Seahorse fishing is another practice that has caused some damage to the local ecosystem. To document a traditional method of catching the elusive species, photographers Peschak and Candisani spent two knights with a lantern fisher. The fisherman illuminates the dark waters above the reef to find the creatures, taking extra caution not to scare them away. A tiger-tail seahorse was photographed during this session:
A single seahorse is equivalent to a kilogram of rice. Lantern fishers, however, have been finding it harder and harder to catch these elusive animals, whose population has suffered due to overfishing. To save both the local seahorse population and these people’s livelihoods, Project Seahorse is working with fishers and traders to make the trade sustainable.
Others communities, however, have found sustainable methods to live off Danajon Bank. For instance, some have adopted seaweed farming, a practice that greatly reduces the human impact on the ecosystem.
Another practice that is considered safe, is the catching of fish to be sold to aquariums. This is an activity unique to the tiny island of Hambungon in Danajon Bank. The Marine Aquarium Council (MAC) of the Philippines has designated specific marine species that can be harvested without threatening their population. MAC has trained divers – boys aged between 15 and 25 – to identify these creatures and avoid those that are endangered.
Using only homemade wooden flippers, the divers swim down as far as seven meters to reach their quarry. Nets are used to capture and scoop up their prize. Each dive lasts up to four or five hours.
Each animal caught, the cost of which can range from 10 to 100 pesos, is sold to a distributor in Cebu. Not only does it provide the fishers a source of income, it is also a better alternative to the more destructive kinds of fishing.
For many years, Project Seahorse and local organizations have been working with the people of Danajon Bank to find ways to establish new reserves and sustainability.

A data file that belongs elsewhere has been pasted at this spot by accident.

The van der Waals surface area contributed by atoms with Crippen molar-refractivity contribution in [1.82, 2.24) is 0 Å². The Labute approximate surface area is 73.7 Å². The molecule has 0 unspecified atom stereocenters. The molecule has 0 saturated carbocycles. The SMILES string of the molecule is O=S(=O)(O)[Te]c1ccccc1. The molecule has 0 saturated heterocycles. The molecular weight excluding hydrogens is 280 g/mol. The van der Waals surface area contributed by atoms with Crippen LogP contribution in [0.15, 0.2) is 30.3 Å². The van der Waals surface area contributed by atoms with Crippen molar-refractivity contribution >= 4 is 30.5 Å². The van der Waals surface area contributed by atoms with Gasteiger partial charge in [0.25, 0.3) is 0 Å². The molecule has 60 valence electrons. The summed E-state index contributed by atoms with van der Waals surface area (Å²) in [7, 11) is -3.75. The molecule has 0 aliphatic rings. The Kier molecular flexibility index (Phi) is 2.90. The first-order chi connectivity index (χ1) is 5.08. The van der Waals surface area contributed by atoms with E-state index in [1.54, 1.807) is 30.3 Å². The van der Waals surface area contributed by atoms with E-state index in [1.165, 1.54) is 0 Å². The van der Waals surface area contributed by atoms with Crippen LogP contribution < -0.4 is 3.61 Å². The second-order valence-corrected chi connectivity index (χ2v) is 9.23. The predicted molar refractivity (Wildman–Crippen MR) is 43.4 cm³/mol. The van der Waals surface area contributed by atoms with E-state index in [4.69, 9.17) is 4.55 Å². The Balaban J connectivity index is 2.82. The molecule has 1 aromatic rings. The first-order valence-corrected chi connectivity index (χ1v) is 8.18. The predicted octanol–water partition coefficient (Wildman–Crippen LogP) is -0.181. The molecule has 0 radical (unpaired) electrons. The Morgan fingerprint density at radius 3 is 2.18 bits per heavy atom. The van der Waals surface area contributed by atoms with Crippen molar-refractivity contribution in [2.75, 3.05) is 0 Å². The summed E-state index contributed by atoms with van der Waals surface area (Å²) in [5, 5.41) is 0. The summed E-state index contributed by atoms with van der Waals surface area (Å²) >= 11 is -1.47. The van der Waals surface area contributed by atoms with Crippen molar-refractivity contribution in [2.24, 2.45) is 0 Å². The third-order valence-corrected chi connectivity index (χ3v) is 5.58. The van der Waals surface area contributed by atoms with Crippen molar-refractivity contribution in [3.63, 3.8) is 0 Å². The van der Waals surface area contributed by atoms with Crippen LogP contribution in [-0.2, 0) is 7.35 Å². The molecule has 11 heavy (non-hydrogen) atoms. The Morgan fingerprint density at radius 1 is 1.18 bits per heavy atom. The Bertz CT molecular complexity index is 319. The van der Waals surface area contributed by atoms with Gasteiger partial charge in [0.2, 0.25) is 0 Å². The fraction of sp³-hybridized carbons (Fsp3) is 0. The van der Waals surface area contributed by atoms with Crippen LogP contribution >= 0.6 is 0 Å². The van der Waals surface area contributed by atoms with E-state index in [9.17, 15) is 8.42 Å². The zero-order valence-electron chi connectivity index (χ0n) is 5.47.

Saving Danajon Bank
Beginning June of this year, photos taken from Danajon Bank will be publicly exhibited at aquariums in Chicago, London, Hong Kong, and Manila. A hardcover book about Expedition: Danajon Bank will be published by Project Seahorse and iLCP. The photographers will share their adventures with media outlets such as National Geographic News Watch. These communication efforts will increasingly direct the world’s attention to this marine treasure and its need of protection.
“By getting this story out into the world, we hope to inspire new environmental protections for Danajon Bank,” said photographer Luciano Candisani.
“There really is no better way to communicate the urgent need for marine conservation than through images that hit you in the head and the heart,” echoed fellow photographer, Tom Peschak.
Raising funds online  
In addition, Project Seahorse and iLCP have partnered with Net-Works, who will improve the livelihoods of local fishers by establishing a supply chain for discarded fishing nets.
Project Seahorse and iLCP have also organized the IndieGoGo campaign, which will raise funds to help cover some of the expedition’s costs. This they will achieve by producing and selling postcards, limited edition original photo prints, signed copies of the hardcover book, and a variety of other items.
For people interested to donate, the IndieGoGo crowd funding page can be found here.
Expedition: Danajon Banks was funded by the following partners: The University of British Columbia’s Fisheries Centre, the Zoological Society of London, Interface, Inc., Guylian, Manila Ocean Park, the Islands Group, the John G. Shedd Aquarium, OPCFHK, and the Nature Picture Library. — TJD, GMA News